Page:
Out in the streets, the jolly townsfolk would hug, kiss or shake hands when they met and you knew when people were smiling because as I said before - nobody wore masks.
In the lovely world of which I speak, there were buildings called theatres where people would go to watch plays enacted on stages by actors and actresses. The actors were men and the actresses were women. There were also other nice buildings called cinemas where people went to sit quietly in darkness watching films shown on big screens. They ate popcorn in silence, not wishing to spoil the enjoyment of other cinemagoers.
People did not have to wash their hands all the time - nor did they have to see graphs about infection and death on their TV screens every night. Instead, there were stories about rescuing cats from trees and men and women reaching the ripe old age of a hundred. They smiled into the camera before blowing out candles on their big iced cakes. They looked so happy.
In that lovely, lovely world, everybody had a job and a home to live in. There was no starvation, no murder and no suicide. Leaders were universally respected and countries helped each other out as much as they could. Rich people did not evade tax. The seas were filled with cod fish and the air was graced with all manner of birds. Elvis Presley still lived. In the jungles of South America, members of indigenous tribes trod silently along ancient forest pathways, never seen by outsiders and like the rest of humanity, they were so happy to live upon this Earth that their hearts might have burst with joy.
Yes. That is how it was. Once upon a time before...
16 October 2020
As I donned my trusty walking boots, Clint again asked how long I would be.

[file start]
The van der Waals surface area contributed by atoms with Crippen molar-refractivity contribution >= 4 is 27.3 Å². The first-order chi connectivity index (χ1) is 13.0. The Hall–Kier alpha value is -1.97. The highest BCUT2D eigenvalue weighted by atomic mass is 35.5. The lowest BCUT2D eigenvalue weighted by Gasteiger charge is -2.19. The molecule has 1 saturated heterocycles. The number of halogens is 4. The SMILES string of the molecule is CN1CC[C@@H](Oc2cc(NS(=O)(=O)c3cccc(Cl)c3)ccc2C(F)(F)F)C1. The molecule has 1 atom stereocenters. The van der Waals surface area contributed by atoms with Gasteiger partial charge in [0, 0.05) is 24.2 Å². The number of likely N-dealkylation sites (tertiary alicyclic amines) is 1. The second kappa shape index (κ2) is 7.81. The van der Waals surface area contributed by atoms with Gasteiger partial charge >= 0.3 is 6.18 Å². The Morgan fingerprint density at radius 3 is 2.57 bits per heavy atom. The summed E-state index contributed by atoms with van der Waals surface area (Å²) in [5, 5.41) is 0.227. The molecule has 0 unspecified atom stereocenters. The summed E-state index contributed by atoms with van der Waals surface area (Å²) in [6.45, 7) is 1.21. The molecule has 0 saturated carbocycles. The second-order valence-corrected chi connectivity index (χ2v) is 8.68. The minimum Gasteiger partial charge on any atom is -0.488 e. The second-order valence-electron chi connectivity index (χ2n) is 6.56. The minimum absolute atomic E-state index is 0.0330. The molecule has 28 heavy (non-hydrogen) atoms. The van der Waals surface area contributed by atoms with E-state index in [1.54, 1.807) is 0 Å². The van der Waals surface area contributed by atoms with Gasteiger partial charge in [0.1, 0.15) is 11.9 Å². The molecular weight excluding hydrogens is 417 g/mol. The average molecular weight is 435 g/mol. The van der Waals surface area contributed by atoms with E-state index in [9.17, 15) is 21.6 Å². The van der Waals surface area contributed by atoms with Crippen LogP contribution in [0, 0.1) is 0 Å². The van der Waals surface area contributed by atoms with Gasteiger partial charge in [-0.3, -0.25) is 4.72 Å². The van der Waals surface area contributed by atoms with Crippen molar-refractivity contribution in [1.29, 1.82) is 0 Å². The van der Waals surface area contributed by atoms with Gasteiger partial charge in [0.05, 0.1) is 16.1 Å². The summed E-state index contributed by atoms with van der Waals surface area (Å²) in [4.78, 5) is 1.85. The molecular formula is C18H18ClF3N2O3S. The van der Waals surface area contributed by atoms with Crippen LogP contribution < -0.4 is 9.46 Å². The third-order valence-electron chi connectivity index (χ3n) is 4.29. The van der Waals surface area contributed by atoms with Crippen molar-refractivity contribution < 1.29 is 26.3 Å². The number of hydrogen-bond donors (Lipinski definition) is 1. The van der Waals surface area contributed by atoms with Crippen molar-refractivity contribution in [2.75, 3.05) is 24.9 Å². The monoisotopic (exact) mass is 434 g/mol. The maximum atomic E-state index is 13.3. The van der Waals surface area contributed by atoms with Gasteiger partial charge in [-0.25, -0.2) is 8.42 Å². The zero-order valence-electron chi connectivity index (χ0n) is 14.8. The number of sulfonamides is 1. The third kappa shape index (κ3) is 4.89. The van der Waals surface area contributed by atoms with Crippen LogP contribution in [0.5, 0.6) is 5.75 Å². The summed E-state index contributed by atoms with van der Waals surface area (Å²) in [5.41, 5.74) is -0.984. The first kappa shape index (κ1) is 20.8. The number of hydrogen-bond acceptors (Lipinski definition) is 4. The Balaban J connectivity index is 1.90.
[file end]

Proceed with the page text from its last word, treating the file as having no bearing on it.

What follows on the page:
"At least three hours," I responded. "It's hard to say."
A small but culturally diverse herd of cattle had come to take a look at us. They peered over a drystone wall.
"What the **** are you looking at?" said Clint as I strolled away.
Though I had my A4 hand map, my circular walk was not made any easier by poor signage and by the obvious fact that some of the paths I walked upon were rarely trodden. At Booth Farm, a stocky young farmer questioned me.
"Are you lost mate?"
Helpfully, he directed me to remote Laycote Farm. Again there were no signposts. What I find is that some county authorities have better signposting than others. For example, paths are usually well-indicated in Cheshire and Derbyshire but in comparison Staffordshire's signage is poor. It's the same in Nottinghamshire. All over England's vast network of paths there are small guidance discs with yellow arrows upon them. They are very helpful to walkers but many that I saw yesterday were so weathered that you could not even make out the arrows. Come on Staffordshire! Get your act together!
I made the young farmer laugh when I retorted, "I am a bit lost but it's not the Amazon jungle is it?"
The weather played ball. There was no rain but there were intermittent spells of sunshine as the BBC online weather forecast had promised. I was back in Sheffield by five o'clock ready to prepare a quick and simple midweek meal for Nurse Pudding and her house husband: baked potatoes, baked beans and Cornish pasties.
As Wallace might have said in the "Wallace and Gromit" animated films, it was another "grand day out".
15 October 2020
The tiger appears to be hugging the old tree - possibly leaving her scent on the bark. Perhaps she is marking her territory or signalling her availability to any fertile male tigers in the region.
Of course we are all painfully aware that in ten or twenty years time it may prove impossible to record a similar image as the Siberian tiger is a severely endangered species. There are perhaps only five hundred Siberian tigers left in the wild and with each passing year their territory is reduced. Like polar bears, rhinos, blue whales, river dolphins, eagles, hedgehogs, koalas, pandas, pangolins, harvest mice and elephants the odds are stacked against the Siberian tiger.
Sergey Gorshkov's wonderful image looks rather like an oil painting. Perhaps in the future that is the only way we will get to see new pictures of Siberian tigers in the wild - as oil paintings, displayed on walls alongside pictures of unicorns, dragons and griffins.